I ONCE met a phonetics expert who told me where I was born to within a couple of miles.
I was suitably impressed and wrote to her saying she was 'another Professor Higgins'.
"Oh, it's far more serious work than that", she replied.
I remembered this brief encounter at the opening of the electrifying Headlong, Nuffield and West Yorkshire joint production of Pygmalion, here in Scouseland at the Playhouse until Saturday.
Director Sam Pritchard (one of 18 listed 'creatives' in the excellent programme notes - along with the writer Bernard Shaw) clearly had fun working with the innovative eight-strong cast Sam.
Designer Alex Lowe has re-tuned and re-booted the story of the voice-expert who is egged on - in a gentlemans' wager - to turn a street flower-seller (here a Northerner) into a lady who can eventually mingle with top-notch society at a Buckingham Palace Garden Party.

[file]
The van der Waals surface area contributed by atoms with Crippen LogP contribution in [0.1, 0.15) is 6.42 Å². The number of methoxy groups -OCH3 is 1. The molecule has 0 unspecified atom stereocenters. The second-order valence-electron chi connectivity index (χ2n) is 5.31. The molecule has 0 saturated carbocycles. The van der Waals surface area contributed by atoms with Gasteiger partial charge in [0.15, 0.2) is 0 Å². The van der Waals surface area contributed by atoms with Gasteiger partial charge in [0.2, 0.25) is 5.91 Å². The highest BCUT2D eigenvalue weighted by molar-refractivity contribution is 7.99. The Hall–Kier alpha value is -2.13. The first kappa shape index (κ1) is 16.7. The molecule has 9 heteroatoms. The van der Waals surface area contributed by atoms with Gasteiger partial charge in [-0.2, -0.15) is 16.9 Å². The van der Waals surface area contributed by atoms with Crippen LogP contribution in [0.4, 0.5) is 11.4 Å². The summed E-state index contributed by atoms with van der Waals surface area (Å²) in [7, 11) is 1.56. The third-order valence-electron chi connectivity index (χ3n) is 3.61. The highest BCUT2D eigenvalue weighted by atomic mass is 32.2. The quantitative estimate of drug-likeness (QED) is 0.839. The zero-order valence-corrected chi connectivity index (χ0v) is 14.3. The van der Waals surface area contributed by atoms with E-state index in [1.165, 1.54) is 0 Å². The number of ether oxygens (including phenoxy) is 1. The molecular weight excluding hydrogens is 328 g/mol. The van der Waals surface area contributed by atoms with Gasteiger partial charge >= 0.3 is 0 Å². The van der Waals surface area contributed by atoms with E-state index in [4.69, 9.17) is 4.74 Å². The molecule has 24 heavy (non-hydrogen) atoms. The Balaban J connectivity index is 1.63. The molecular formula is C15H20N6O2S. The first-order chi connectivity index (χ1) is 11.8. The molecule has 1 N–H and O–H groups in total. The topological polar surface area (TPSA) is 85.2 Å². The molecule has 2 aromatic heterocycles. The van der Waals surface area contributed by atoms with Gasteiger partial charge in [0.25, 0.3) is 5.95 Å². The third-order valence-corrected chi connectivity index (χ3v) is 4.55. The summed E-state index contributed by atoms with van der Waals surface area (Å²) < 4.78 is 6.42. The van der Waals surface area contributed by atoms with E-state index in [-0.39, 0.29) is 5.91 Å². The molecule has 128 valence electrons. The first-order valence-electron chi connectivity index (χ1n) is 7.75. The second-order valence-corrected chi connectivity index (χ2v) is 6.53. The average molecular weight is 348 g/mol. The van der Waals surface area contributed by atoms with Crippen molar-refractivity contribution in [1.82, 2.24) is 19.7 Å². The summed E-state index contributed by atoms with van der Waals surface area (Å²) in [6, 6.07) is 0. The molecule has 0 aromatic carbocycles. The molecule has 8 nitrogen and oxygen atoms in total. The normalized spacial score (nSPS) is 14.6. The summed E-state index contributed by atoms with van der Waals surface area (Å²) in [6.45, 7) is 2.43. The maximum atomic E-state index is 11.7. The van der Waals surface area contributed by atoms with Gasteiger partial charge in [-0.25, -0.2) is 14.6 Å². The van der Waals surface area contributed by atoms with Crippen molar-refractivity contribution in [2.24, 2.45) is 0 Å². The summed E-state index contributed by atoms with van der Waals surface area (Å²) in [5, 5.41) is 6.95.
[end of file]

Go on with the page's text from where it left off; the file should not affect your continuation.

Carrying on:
There is a lot to pack in during a performance lasting under two hours, but it is well-paced using sound and vision to great effect.
The accent is on class as Professor Higgins (Alex Beckett), in his state-of-the-art studio in well-off Wimpole Street, guides feisty Eliza Doolittle (Natalie Gavin) into a social rose.
There are some very funny scenes from street-wise Arthur Doolittle, played by Ian Burfield, and a perfectly-pitched interpretation of Colonel Pickerng by softly-spoken Raphael Sowole.
The use of film and on-screen sub-titles is quite masterful.
This is not a traditional Pygmalion written in 1913 or a stage adaptation of the 1964 film My Fair Lady even though there is a smashing lip-sync version of Wouldn't It Be Loverly?
I never envisaged seeing Shaw's work being treated this way, but I was happily surprised at such a quirky, imaginative, relevant and respectful play.
It is a production to shout about.
Speaks volumes - Four stars.
It is at the Playhouse until Saturday.
Tickets from the box office on 0151 709 4776.